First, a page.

The Return of Art Fairs Post-Pandemic

Feb 1, 2023

As we continue our return to normal life and things open up more and more, art fairs are roaring back. This comes as great news to artists, collectors, galleries, and host cities — not to mention the fair organizers themselves. Art fairs are also important cultural and economic events, allowing for people to spontaneously discover their new favorite artist and for all of us to get a vibe check for the moment.

So let’s look at the return of art fairs. How is it going and what’s different about them moving forward?

Back From the Brink

With Covid prevention measures, many feared that the form of the art fair would become obsolete. In the last decade, the internet has provided a direct link between artists and collectors like never before. As lockdowns shuttered galleries and art fairs, more and more people engaged with art buying online. It seemed like the time had come for a major shift to take place.

But luckily, as soon as people had the chance to return to the art fair, they did. By 2021, many art fairs were coming back — albeit in smaller and more protective forms. By late 2022, things seemed to be fully back to normal, with major events like Art Basel showing extremely healthy attendance. The catastrophic predictions of the art fair’s end have now dried up entirely.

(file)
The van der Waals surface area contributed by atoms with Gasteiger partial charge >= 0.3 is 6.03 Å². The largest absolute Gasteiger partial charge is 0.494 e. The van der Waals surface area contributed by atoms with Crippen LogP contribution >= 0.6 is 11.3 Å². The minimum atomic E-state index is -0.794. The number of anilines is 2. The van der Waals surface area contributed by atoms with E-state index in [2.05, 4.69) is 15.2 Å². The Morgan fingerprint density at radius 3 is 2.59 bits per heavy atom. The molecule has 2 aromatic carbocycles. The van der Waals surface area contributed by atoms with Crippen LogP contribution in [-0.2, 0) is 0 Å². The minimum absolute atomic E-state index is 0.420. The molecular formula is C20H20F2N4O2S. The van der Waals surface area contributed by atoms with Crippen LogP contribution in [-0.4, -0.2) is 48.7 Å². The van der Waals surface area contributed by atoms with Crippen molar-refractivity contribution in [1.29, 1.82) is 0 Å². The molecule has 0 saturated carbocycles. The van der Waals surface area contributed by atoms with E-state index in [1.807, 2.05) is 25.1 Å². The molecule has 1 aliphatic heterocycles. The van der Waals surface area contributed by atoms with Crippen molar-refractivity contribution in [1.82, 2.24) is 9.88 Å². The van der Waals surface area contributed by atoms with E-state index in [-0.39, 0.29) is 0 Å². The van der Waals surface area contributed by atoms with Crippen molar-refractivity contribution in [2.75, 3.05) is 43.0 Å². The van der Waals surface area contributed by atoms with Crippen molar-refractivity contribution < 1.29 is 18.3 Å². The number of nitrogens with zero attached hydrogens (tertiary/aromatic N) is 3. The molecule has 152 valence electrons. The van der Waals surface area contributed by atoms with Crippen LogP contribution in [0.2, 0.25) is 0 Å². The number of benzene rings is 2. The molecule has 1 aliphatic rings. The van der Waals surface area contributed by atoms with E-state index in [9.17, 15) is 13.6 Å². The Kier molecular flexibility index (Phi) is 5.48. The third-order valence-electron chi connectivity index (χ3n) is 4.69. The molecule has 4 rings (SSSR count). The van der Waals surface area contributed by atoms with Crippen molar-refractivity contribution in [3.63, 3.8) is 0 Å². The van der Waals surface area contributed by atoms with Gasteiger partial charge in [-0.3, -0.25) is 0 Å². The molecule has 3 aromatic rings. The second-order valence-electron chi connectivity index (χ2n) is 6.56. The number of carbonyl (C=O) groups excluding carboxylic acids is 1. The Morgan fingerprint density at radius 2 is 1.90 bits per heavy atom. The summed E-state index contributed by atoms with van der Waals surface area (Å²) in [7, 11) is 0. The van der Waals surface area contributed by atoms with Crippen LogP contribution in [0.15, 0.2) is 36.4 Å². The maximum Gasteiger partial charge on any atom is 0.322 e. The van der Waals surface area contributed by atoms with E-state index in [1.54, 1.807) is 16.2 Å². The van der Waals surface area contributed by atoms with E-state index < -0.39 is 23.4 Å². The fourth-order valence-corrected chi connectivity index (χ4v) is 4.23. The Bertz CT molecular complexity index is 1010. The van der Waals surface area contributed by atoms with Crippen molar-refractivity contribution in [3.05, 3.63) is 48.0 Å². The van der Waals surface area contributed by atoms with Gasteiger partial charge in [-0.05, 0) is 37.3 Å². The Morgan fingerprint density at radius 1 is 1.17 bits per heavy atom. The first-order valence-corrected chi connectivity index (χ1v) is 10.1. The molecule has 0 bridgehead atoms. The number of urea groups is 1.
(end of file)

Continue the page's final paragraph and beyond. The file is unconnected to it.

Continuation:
Covid and Art Fairs

The truth is, while Covid is now much more under control, there are still many collectors, artists, and gallerists concerned about it. That means that organizers have had to negotiate this complicated issue every step of the way. More than anything else, this has shaped the new post-pandemic art fair.

During the first year, many art fairs were canceled altogether, yet others like Art Paris and Vienna Contemporary continued in 2020. The controversy around these decisions put pressure on organizers from all directions, and this became only more true as fairs came back. When art fairs began to return in greater numbers through 2021, organizers struggled to strike a balance between safety and the fundamental togetherness that these events represent. There was no one single policy that everyone followed, except masking.

Other rules could get much more complicated. Miami Art Week 2021, for instance, had a dizzying number of different protocols depending on which fair you went to. This didn’t seem to have much of an icing effect. While attendance was down everywhere, organizers were able to put together profitable events.

Today, art fairs are by and large back to normal, with masks optional almost everywhere. Proof of vaccination, once a pretty common requirement for entry, has since been lifted almost entirely.

The Rise of Art Fairs in Asia

Maybe the most uplifting news is the increasing interest in art fairs around the world, particularly the white-hot art market in Asia. It should come as no surprise, as the continent now represents the largest share of global art sales — yet they’ve lagged behind in the development of major art fairs.